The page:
OVERLAND PARK, Kan. — Local doctors are seeing an alarming rise in mental health issues among teenagers.
Dr. Michael Lewis, medical director of the pediatric intensive care unit at the University of Kansas Health System, said many teens missed their yearly wellness exam last year due to the pandemic.
"Every practice around has had not hundreds, but thousands less of those well exam visits where our job is to pick up on what’s going on," Lewis said. "Before we hit rock bottom, we can talk about some stuff and get some kids into resources."
Lewis said as many kids are now back in school or doing various activities, doctors are seeing a massive spike in mental health issues when they come in for a visit.
"The A, B student has had many failing grades and all of the isolation that they’ve gone through and they’ve lost some of their friends and you throw in all the social media issues that were always there even before the pandemic," Lewis said.
Lewis is asking parents to prioritize getting their children the care they need.
"Please, please be sure you are getting your kid to their medical home," Lewis said.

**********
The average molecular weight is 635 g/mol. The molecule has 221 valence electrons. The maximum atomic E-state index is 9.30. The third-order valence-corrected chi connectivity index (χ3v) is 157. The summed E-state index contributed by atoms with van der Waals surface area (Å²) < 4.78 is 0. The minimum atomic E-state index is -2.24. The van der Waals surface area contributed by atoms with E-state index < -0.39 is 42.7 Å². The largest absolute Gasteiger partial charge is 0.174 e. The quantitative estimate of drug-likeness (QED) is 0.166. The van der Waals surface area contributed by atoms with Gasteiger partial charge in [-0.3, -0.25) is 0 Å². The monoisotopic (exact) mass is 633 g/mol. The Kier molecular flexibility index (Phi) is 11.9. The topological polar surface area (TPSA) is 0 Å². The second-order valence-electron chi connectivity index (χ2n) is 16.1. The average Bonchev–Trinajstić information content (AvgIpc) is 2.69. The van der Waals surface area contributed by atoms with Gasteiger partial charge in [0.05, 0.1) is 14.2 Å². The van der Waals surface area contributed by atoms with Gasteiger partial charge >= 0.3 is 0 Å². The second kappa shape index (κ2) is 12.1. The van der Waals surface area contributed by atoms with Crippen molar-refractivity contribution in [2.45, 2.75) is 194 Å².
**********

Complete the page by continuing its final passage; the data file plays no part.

Blue Valley North High School graduate Tanisha Manjunath said losing the in-person school experience is likely the root of many students' mental health struggles.
"It’s given a lot of people anxiety and depression because you don’t know what to expect online whereas in person you can expect something, but online it’s like a completely different routine no one has been used to," Manjunath said.
Manjunath said the pandemic does have a silver lining, however.
"I feel like the pandemic has helped people see mental health and a new perspective and see how people are affected by it," Manjunath said.
Sabeen Ahmed, Blue Valley West High School junior, said even without a pandemic, teens are dealing with a lot of pressure, much of it from social media.
Ahmed hopes parents will keep that in mind.
"I feel like often times parents are like, 'Oh this is just a stage, he’ll grow out of it,'" Ahmed said. "Unfortunately, it’s not always a stage and we would rather you take more precaution than needed."
Ahmed wants anyone struggling to know they aren't alone and to reach out for help.
"It’s OK to not be OK. It’s OK to say 'I need help' and 'I want somebody to help me,'" Ahmed said.